The walk planned to 'look at the spaces between buildings and to focus on the relationship between the person in the street and the architectural environment' - and provide research for a new Misguide publication 'Architect-Walkers'. It was a fascinating morning. Here's a selection of photos:
We were a mixed bunch: Simon, Volkhardt Müller of the TOPOS artist residency, academics (including another Wrights & Sites member, Stephen Hodge), a radio contributor, a marketer and sculptor, a former town planner, a performance artist, and me.
At 10 am we gather at the assembly point: The rear of the TOPOS building on Sidwell Street. We stride purposefully across the street - Abbey Road-style - to the first stop on this magical misguide tour: The multistorey car park opposite, which turns out to be the focal point for many of the morning's activities.
The walk has a mysterious/quasi-religious feel to it as Simon stops every 20 yards or so to give readings from the Wrights & Sites 'Architect-Walker Manifesto' (expected to appear in the planned 'Architect-Walkers' publication). The origins can be traced via links here and here.
Leaving no stone unturned, we explore the car park soft estate and peer into secure storage areas.
We edge around the building to a stairwell overlooking the exit, and Simon does another Manifesto reading. People coming and going give us curious looks.
The focus then shifts across the street where we examine the decaying brick work - some of which seems to date back to the time of the old city walls.
Chad-like tombstones peer over the wall from the St Sidwells chapel and community centre.
We explore the texture of the stonework and then cross back to the multi-storey. The area is covered with street furniture and signage, a kind of creeping infestation.
Under the walkway to Sidwell Street, Simon switches texts to A Dictionary of English Domestic Architecture by A L Osborne. The architecture here is sub-brutalist, with a generous coat of luminous orange to jollify it.
Anarchy is advertised on street posters but not encouraged by the surveillance cameras.
We edge around the building to the car park entrance. Then up several floors squeezed nervously in a lift which can allegedly accommodate 13 people ... The roof is closed for repairs - so we settle for the 4th floor.
Orange still prevails as the car park decorator's colour of choice.
Future Clean - a cone with scifi ambitions.
We try to pay for a parking spot without a ticket but have to settle for parking our miniature vehicle alongside an hour's money in a bay with a view of the city and countryside beyond.
An old guy insists upon parking in an adjacent spot despite there being 10 of us milling around and loads of other free spaces ...
We spend time slowly taking stock of the panorama before us.
Then it's back to the Sidwell Street walkway. Volkhardt reminisces about his old flat close by: The smells from the pork pie shop and the delights of Piss Alley.
We are asked to look out for street features and are assigned letters and words. I get 'O' for Ornament and Oratory. Have to clarify what an Oratory is (a small chapel) but I immediately claim credit for Ornament in the mosaics which decorate the passage into Sidwell Street.
The mosaics tell the story of King William's siege of Exeter's Eastgate - the site where the car park now stands. They mix images of mounted Normans with petrol caps and car hubs from the car park attendant's store. The scattered personal names have local resonances, including the Force family estate agents who have been in Exeter for 200 years. More details can be found on the car park walls and in the Exeter Civic Society publication: Discovering Exeter 9 - Community Mosaics.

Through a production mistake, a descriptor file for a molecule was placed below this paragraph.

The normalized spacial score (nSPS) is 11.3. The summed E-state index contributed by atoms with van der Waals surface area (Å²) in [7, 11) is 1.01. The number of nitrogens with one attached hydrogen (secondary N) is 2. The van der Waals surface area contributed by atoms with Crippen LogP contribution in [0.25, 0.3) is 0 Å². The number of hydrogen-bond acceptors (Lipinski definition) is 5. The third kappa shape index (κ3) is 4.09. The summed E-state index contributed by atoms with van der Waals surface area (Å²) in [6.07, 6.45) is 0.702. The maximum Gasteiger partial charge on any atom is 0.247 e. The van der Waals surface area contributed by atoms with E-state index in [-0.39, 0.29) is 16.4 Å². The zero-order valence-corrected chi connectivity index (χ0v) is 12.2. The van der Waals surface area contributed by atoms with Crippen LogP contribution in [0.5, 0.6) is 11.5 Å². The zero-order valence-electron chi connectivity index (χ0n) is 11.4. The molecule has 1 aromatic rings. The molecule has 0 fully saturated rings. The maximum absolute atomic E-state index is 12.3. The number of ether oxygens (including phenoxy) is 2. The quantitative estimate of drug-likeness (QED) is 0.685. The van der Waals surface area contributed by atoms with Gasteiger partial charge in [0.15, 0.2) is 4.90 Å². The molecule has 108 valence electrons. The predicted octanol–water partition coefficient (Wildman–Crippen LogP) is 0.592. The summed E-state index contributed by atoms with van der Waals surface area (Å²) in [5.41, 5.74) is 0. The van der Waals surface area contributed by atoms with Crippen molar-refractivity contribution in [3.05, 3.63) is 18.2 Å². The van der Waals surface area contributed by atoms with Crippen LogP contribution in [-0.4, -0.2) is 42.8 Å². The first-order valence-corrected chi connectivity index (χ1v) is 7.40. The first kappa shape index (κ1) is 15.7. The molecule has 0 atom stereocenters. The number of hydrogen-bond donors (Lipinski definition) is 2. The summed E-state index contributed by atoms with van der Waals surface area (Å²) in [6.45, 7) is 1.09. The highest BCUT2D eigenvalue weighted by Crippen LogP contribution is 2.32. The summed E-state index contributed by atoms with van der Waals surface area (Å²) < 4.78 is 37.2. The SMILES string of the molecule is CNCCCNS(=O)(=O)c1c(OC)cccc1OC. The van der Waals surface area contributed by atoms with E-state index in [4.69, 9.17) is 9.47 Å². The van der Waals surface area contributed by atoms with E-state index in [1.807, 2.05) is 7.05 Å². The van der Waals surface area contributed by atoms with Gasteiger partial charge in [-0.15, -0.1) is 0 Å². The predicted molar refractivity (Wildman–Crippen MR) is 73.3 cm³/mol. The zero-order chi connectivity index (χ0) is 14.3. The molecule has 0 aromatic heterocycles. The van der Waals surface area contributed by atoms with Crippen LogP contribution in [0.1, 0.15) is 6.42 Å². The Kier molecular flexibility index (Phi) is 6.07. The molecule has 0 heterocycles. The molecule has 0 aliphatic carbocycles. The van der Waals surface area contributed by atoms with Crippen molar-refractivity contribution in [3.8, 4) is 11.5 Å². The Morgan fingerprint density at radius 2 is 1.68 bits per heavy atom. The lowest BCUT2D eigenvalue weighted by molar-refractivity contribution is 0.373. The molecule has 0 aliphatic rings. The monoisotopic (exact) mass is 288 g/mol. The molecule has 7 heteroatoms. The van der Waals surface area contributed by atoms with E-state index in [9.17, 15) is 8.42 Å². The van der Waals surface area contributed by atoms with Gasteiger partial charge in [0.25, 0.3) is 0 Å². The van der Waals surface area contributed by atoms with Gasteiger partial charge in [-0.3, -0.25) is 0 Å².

It's then time to suit up with signs taken at random from a shifted keyboard, or perhaps from the car park itself: Arrows pointing this way and that, question and exclamation marks - Mysterious symbols.
Out onto Sidwell Street and, after paying homage to St Sidwella (a name which always makes me think of Sid Vicious and Paul Weller), we find strategic spots to stand - alone and in groups.
The good people of Exeter are mildly interested but not phased by our presence. They probably think we have something to do with a public utility ...
Next to some Red Cross collectors I feel like a member of the team with my red arrow ... And walking behind a couple of PCOs I gain a sense of authority and feel an urge to take out my notebook and take down particulars ...
At other times I feel labelled, like the school idiot wearing his dunce cap or, more ominously, a refugee/other minority labelled for who knows what.
Back through the passageway with the secret spring (which is barely moist in the sunshine) towards the CVS building. It is being stripped-out prior to remodelling - coincidentally facilitated by 'Encounters Arts' who "create imaginative spaces and processes for people to explore their relationship with themselves, each other, where they live and the natural world" - and Simon spots an opportunity to explore ...
Inside it is a vast empty cavern. We troop in and investigate.
All around there are fragments of office life - and how we make it bearable.
Simon and the performance artist become part of the building and greet it loudly: "Hello empty building". Others join in, mill around, explore further ...
Claire breaks into song - a hymn to the god of empty buildings. Proper singing in a space with perfect acoustics - This must be the Oratory.
So, farewell empty building, and then it's back to TOPOS for a debrief over coffee, hobnobs and chinese chocolate.
Can we really affect the future? The jury is out but if there were more shared experiences like this, then who knows?
|Photo: Simon Persighetti|